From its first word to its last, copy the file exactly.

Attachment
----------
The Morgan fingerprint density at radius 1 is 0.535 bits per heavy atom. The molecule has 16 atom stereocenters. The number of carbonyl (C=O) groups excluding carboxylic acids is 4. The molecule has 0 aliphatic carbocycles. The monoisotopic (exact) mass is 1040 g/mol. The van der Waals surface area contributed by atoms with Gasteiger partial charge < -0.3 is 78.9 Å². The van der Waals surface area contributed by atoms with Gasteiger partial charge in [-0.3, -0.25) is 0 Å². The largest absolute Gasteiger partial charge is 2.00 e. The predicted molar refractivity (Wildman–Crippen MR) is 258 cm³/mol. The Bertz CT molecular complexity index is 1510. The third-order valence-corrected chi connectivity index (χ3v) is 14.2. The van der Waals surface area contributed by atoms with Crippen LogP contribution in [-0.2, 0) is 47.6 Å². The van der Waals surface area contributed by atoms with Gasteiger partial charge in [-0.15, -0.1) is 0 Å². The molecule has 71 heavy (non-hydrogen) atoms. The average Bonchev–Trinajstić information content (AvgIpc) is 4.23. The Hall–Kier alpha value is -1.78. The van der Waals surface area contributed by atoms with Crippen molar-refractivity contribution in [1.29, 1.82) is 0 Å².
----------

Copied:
The Morgan fingerprint density at radius 1 is 0.535 bits per heavy atom. The molecule has 16 atom stereocenters. The number of carbonyl (C=O) groups excluding carboxylic acids is 4. The molecule has 0 aliphatic carbocycles. The monoisotopic (exact) mass is 1040 g/mol. The van der Waals surface area contributed by atoms with Gasteiger partial charge < -0.3 is 78.9 Å². The van der Waals surface area contributed by atoms with Gasteiger partial charge in [-0.3, -0.25) is 0 Å². The largest absolute Gasteiger partial charge is 2.00 e. The predicted molar refractivity (Wildman–Crippen MR) is 258 cm³/mol. The Bertz CT molecular complexity index is 1510. The third-order valence-corrected chi connectivity index (χ3v) is 14.2. The van der Waals surface area contributed by atoms with Crippen LogP contribution in [-0.2, 0) is 47.6 Å². The van der Waals surface area contributed by atoms with Gasteiger partial charge in [-0.15, -0.1) is 0 Å². The molecule has 71 heavy (non-hydrogen) atoms. The average Bonchev–Trinajstić information content (AvgIpc) is 4.23. The Hall–Kier alpha value is -1.78. The van der Waals surface area contributed by atoms with Crippen molar-refractivity contribution in [1.29, 1.82) is 0 Å².